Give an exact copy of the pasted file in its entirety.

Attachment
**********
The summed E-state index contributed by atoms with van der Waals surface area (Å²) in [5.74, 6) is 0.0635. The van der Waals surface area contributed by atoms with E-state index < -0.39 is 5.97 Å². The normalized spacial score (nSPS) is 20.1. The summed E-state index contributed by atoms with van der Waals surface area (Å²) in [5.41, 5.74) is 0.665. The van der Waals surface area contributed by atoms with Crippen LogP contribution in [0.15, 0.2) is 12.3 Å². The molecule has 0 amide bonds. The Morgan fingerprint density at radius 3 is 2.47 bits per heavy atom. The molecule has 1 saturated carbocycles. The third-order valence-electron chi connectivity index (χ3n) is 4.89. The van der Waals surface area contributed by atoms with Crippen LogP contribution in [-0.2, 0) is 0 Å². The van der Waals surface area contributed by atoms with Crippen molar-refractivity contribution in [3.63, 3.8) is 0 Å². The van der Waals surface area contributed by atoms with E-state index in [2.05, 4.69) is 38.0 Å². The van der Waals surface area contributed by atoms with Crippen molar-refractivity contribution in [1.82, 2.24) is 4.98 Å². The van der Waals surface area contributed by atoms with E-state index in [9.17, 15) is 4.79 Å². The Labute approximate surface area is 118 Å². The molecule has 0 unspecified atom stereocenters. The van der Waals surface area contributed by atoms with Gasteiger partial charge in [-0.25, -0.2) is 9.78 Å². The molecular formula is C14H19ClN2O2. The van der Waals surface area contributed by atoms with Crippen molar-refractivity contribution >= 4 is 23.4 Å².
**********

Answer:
The summed E-state index contributed by atoms with van der Waals surface area (Å²) in [5.74, 6) is 0.0635. The van der Waals surface area contributed by atoms with E-state index < -0.39 is 5.97 Å². The normalized spacial score (nSPS) is 20.1. The summed E-state index contributed by atoms with van der Waals surface area (Å²) in [5.41, 5.74) is 0.665. The van der Waals surface area contributed by atoms with Crippen LogP contribution in [0.15, 0.2) is 12.3 Å². The molecule has 0 amide bonds. The Morgan fingerprint density at radius 3 is 2.47 bits per heavy atom. The molecule has 1 saturated carbocycles. The third-order valence-electron chi connectivity index (χ3n) is 4.89. The van der Waals surface area contributed by atoms with Crippen LogP contribution in [-0.2, 0) is 0 Å². The van der Waals surface area contributed by atoms with Crippen molar-refractivity contribution in [3.63, 3.8) is 0 Å². The van der Waals surface area contributed by atoms with E-state index in [2.05, 4.69) is 38.0 Å². The van der Waals surface area contributed by atoms with Crippen molar-refractivity contribution in [1.82, 2.24) is 4.98 Å². The van der Waals surface area contributed by atoms with E-state index in [9.17, 15) is 4.79 Å². The Labute approximate surface area is 118 Å². The molecule has 0 unspecified atom stereocenters. The van der Waals surface area contributed by atoms with Gasteiger partial charge in [-0.25, -0.2) is 9.78 Å². The molecular formula is C14H19ClN2O2. The van der Waals surface area contributed by atoms with Crippen molar-refractivity contribution >= 4 is 23.4 Å².